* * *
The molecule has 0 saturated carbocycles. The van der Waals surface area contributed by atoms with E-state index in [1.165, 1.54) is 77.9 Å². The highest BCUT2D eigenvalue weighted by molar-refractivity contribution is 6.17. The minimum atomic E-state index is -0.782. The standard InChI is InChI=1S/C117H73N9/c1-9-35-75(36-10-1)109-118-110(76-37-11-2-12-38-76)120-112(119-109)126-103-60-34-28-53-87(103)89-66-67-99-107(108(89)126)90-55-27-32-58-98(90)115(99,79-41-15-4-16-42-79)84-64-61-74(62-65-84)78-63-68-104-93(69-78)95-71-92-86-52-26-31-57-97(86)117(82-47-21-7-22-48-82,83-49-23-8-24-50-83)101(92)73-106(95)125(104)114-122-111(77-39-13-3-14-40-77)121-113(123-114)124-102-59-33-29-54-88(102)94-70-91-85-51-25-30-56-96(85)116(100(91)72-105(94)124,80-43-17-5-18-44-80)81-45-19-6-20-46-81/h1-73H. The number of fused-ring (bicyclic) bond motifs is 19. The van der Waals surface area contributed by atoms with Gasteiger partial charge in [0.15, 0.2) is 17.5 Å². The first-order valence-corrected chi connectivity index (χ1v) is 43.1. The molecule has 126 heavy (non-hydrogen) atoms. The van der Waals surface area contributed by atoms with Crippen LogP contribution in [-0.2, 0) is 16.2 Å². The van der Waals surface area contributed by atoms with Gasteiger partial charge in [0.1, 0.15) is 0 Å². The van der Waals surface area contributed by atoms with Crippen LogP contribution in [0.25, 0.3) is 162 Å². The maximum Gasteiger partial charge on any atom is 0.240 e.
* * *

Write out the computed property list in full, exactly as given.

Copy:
The molecule has 0 saturated carbocycles. The van der Waals surface area contributed by atoms with E-state index in [1.165, 1.54) is 77.9 Å². The highest BCUT2D eigenvalue weighted by molar-refractivity contribution is 6.17. The minimum atomic E-state index is -0.782. The standard InChI is InChI=1S/C117H73N9/c1-9-35-75(36-10-1)109-118-110(76-37-11-2-12-38-76)120-112(119-109)126-103-60-34-28-53-87(103)89-66-67-99-107(108(89)126)90-55-27-32-58-98(90)115(99,79-41-15-4-16-42-79)84-64-61-74(62-65-84)78-63-68-104-93(69-78)95-71-92-86-52-26-31-57-97(86)117(82-47-21-7-22-48-82,83-49-23-8-24-50-83)101(92)73-106(95)125(104)114-122-111(77-39-13-3-14-40-77)121-113(123-114)124-102-59-33-29-54-88(102)94-70-91-85-51-25-30-56-96(85)116(100(91)72-105(94)124,80-43-17-5-18-44-80)81-45-19-6-20-46-81/h1-73H. The number of fused-ring (bicyclic) bond motifs is 19. The van der Waals surface area contributed by atoms with Gasteiger partial charge in [0.15, 0.2) is 17.5 Å². The first-order valence-corrected chi connectivity index (χ1v) is 43.1. The molecule has 126 heavy (non-hydrogen) atoms. The van der Waals surface area contributed by atoms with Crippen LogP contribution in [-0.2, 0) is 16.2 Å². The van der Waals surface area contributed by atoms with Gasteiger partial charge in [0.1, 0.15) is 0 Å². The van der Waals surface area contributed by atoms with Crippen LogP contribution in [0.25, 0.3) is 162 Å². The maximum Gasteiger partial charge on any atom is 0.240 e.